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Inflammatory Arthritis vs. RA diagnosis...
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Inflammatory Arthritis vs. RA diagnosis...

I have question (for those who might be able to help)...i just saw another RA doc for my 2nd opinion on Tuesday and after almost an hour with us, he said that he wanted to watch me and not "put me in a box" as far as saying it's definitely RA...instead he said i have "sero-negative inflammatory arthritis" particularly in my hands, elbows and hips. The first doc said it was RA and although the second doc did rule OA, he didn't rule RA - he said he wanted to re-do all of my bloodwork in January as well as do some genetic test for arthritis (HLA-B27) He put me on Celebrex (which i'm already on from the first doc) and Plaquenil. My hips hurt so bad right now from his physical exam 2 days ago that i can hardly get up from a sitting position and my hands just throb from all his joint squeezing and bending of the fingers. I feel worse now than i did the day i saw him! I guess i'm frustrated b/c i didn't get a "real" diagnosis from him but he suggested that although he thinks it is RA, it's too early for him to confirm it since he's only seen my once for the initial consultation. Any thoughts?? Did your doc wait to give you a diagnosis?? I looked up the various types of inflammatory arthritis (Lupus, Reiter's Syndrome, Psoriatic, etc) and i don't have any of those - the only one that "fits" is RA. Anyway, just looking for some thoughts on my visit. THANK YOU!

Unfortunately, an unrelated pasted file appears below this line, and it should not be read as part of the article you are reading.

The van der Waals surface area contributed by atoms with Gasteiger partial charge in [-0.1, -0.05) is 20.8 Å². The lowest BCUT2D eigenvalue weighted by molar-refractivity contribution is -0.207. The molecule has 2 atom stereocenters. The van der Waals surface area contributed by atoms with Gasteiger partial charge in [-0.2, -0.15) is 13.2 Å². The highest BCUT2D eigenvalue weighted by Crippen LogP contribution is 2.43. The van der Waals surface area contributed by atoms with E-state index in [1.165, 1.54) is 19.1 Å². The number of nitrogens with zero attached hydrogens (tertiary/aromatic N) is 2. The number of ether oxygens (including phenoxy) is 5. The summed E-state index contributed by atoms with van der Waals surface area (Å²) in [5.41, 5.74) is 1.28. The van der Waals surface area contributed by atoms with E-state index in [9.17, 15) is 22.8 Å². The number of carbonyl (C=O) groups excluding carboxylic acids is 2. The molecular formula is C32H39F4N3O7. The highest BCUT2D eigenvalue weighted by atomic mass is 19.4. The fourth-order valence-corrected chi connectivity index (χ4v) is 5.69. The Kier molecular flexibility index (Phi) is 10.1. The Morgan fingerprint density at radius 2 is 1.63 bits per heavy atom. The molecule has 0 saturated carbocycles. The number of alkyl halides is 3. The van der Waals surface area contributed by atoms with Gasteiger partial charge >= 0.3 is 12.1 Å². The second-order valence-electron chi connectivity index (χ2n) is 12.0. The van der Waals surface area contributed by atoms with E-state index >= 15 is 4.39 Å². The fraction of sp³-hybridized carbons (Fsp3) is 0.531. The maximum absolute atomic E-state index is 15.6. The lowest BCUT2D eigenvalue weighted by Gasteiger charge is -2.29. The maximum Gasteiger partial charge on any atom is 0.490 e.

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1175033_tn?1309511759
Hello, sorry to hear you are in more pain now than when you saw the doctor! Hope that calms down soon for you...
     (HLA-B27) is testing for ankylosing spondylitis, sounds like your doc is looking for any positive arthritis tests. You dont sound like you have AS, It always causes damage to the SI joint but he is smart for looking at every possibility. If your joint damage is symmetrical, that is usually a sign of RA, but if not than it is more likely a inflammatory arthritis. I believe that is one of they ways they can tell the difference, other than blood tests. The blood test is your sedimentation test and white blood cell counts.  They tell if your immune system is causing the damage, if the tests are negative it makes it hard to fully diagnose the RA until you have another flair an your immune system responds. That could be why they didnt say 100% sure you have RA, you didnt test positive at this time.